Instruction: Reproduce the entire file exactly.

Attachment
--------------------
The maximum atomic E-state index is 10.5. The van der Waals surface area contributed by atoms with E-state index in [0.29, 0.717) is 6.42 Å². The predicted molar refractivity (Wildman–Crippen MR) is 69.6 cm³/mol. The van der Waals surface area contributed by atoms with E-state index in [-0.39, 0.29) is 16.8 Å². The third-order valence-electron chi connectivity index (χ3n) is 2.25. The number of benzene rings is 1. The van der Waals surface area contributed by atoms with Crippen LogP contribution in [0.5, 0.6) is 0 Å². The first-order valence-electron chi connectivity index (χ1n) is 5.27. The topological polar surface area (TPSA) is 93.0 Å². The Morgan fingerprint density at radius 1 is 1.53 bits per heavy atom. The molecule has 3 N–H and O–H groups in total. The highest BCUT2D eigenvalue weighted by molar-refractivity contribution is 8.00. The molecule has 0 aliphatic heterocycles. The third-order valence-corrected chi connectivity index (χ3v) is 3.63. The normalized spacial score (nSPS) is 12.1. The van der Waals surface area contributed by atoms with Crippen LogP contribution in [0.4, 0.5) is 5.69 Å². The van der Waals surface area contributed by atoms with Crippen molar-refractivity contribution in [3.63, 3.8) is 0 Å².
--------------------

The maximum atomic E-state index is 10.5. The van der Waals surface area contributed by atoms with E-state index in [0.29, 0.717) is 6.42 Å². The predicted molar refractivity (Wildman–Crippen MR) is 69.6 cm³/mol. The van der Waals surface area contributed by atoms with E-state index in [-0.39, 0.29) is 16.8 Å². The third-order valence-electron chi connectivity index (χ3n) is 2.25. The number of benzene rings is 1. The van der Waals surface area contributed by atoms with Crippen LogP contribution in [0.5, 0.6) is 0 Å². The first-order valence-electron chi connectivity index (χ1n) is 5.27. The topological polar surface area (TPSA) is 93.0 Å². The Morgan fingerprint density at radius 1 is 1.53 bits per heavy atom. The molecule has 3 N–H and O–H groups in total. The highest BCUT2D eigenvalue weighted by molar-refractivity contribution is 8.00. The molecule has 0 aliphatic heterocycles. The third-order valence-corrected chi connectivity index (χ3v) is 3.63. The normalized spacial score (nSPS) is 12.1. The van der Waals surface area contributed by atoms with Crippen LogP contribution in [0.4, 0.5) is 5.69 Å². The van der Waals surface area contributed by atoms with Crippen molar-refractivity contribution in [3.63, 3.8) is 0 Å².